Be careful what you wish for…
Today’s blog about the symptoms of PTSD will cover intrusive memories, flashbacks and helplessness.
Tonight I am psyching myself up for a trip to Budapest tomorrow. I’m delivering a talk on my journey with PTSD at the First Responders Symposium. It is important to me to be fully prepared in order to reduce as much anxiety as possible so I have written the full journey down. I’m catching a train direct from my home town to the airport. Ive already checked in so I only have to get through the gate. Once I’ve landed I am being met by a taxi so no hanging around. Thankfully im staying in the same hotel as the symposium so that will be much easier. This will be my toughest challenge yet but I WILL do it!!! Whilst prepping my presentation it brought back a whole heap of things but I have to do this in order to try to ‘dilute’ all this.
Whilst thinking through what I will be talking about I could almost smell the desert and feet!!! That was one smell I could have done without. When we picked up the injured the team would check for other injuries so we would take their footwear off. I say footwear instead of boots because it wasn’t only military we picked up. Afghan feet absolutely honked!!!!
Apart from the reminders for my presentation it has been all over the media about the British troops now leaving Afghanistan. It has been a stark reminder of how tragic it has been with the 453 faces staring at us in all the newspapers. Our heroes, fallen in battle serving their country, our country, R.I.P. Sat in the crewroom on shift and the radio sat on the side makes a clicking noise and my heart almost jumps out of my chest!!! Then the dulcet tones of a male welsh accent utters the words: “MERT and MERT FP you have an urgent medivac, acknowledge over”. Then the fire alarm siren goes off alerting the whole team there was a shout. By then however our team, the RAF Regiment, the aircrew and support team had already scrambled out of our crew rooms and running towards the waiting chinook. My heart is pounding due to the 300 yard run across to the chinook but also for the unknown we had just been called out to. As we don our body armour, helmets and knee pads the whistling sound of the chinook starting up rings out. We attach our radio headsets and await further details whilst the rotor blades begin to turn….
We are about to take off and confirmation comes in on our casualty; 1 Cat A, IED, brit, amputations, no further details. With this information we prepare for the worst. Giving sets are drawn up in rediness for cracking open the blood products we carry on board. The equipment required to gain instant access and carry out an emergency intubation is also prepared. The casualty arrives on board and laid down in front of us. I made the mistake of looking at his face. This is something I try not to do because it becomes personal. His face was so grey and his eyes were black and shining like glass. He was completely shut down, so very sad. The team commences work to try to save him. I instantly drill a needle into a bone in his shoulder to enable access for drugs and blood products. The doctor flushes in the drugs in order to put him to sleep and then the giving sets are attached and blood products pushed through. Work continues throughout the flight back to try to keep him alive. His injuries were really very severe and I kinda knew the outcome there and then, you just know. We prepared the casualty for landing, dropped him off at ED and then drove back in silence back to the chinook to help clean it up. Shattered, drenched from the heat and the shear effort to try to save him as well as feeling numb and sad because you know he wont make it. The poor lad lasted long enough to say goodbye to his family back in the UK before passing away….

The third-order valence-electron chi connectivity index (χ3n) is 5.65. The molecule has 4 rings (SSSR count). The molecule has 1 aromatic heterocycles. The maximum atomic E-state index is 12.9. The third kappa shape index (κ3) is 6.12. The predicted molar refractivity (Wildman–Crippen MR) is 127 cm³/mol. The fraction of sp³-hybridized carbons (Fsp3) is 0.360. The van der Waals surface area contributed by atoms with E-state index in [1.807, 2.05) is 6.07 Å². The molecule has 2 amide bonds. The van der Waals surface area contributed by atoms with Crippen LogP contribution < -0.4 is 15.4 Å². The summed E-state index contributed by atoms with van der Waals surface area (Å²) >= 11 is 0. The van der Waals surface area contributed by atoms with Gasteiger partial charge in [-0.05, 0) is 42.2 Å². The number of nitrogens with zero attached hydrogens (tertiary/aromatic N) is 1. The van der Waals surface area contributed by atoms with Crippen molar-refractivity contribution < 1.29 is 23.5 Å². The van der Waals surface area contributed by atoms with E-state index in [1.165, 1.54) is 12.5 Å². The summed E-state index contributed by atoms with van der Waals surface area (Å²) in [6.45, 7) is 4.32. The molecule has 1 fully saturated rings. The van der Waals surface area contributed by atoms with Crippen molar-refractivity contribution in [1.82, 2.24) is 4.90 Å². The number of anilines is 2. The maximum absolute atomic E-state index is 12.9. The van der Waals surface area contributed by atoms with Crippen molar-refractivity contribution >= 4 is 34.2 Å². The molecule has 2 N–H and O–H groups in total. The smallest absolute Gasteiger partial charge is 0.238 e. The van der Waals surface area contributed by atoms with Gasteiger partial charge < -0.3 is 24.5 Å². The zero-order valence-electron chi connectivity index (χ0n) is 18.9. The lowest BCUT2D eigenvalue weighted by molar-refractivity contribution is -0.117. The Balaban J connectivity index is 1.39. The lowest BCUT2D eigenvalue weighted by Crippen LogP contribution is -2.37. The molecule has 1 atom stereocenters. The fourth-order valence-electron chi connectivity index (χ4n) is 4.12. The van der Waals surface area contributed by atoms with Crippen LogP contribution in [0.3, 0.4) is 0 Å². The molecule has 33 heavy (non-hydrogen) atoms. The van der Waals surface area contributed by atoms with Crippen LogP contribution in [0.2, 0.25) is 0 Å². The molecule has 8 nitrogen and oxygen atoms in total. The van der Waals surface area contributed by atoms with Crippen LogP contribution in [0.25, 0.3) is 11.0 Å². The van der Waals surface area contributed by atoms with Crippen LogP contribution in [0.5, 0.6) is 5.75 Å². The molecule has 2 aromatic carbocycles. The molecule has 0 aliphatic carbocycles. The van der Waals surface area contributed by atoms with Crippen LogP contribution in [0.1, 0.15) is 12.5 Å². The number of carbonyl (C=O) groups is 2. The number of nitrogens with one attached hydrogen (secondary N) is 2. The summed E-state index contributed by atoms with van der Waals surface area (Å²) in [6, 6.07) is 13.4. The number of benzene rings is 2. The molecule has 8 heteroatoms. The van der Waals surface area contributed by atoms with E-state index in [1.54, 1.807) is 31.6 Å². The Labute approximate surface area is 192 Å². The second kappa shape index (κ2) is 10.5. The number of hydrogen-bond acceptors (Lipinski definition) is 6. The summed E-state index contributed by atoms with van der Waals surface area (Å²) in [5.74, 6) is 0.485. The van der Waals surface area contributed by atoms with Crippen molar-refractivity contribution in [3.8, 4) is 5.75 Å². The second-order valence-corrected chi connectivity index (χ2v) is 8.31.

This poor lad is just one of the many faces staring back at me from the 453 photos placed in the media. He looked completely different but I recognised his eyes. I wish I didn’t know his name and I wish I hadn’t looked at his face. That image, amongst others, will always stay with me….
Being in the RAF was something I thought would be forever. Being a clinician was a wish come true. Initially I wanted to be a nurse but I was unable to transfer so I applied to be a paramedic and was accepted. Working on the NHS ambulances was brilliant and the calls were really diverse. Being an RAF paramedic was something completely different. There was only really one type of casualty and only one type of place – a war zone! Most of our casualties had lost limbs in explosions or had been shot. Our casualties were military or Afghan villagers, insurgents and children. It was dealing with the children that I found so very difficult because they should not have been caught up in this. I also struggled with treating insurgents because they had been injured trying to set up something to kill one of us. You just have to switch off and fix ‘the body’ because that’s what we do but it isn’t easy.
I found my last tour the hardest because a lot of our effort was futile. Working on casualties when you know they won’t make it was so very hard to deal with and accept. However, our job is to try to keep them alive until we arrive at the ED so the surgeons can take over their care. There was so many emotions and personal battles involved with this job and just writing it now is almost as real as it was back then. His face will never leave me.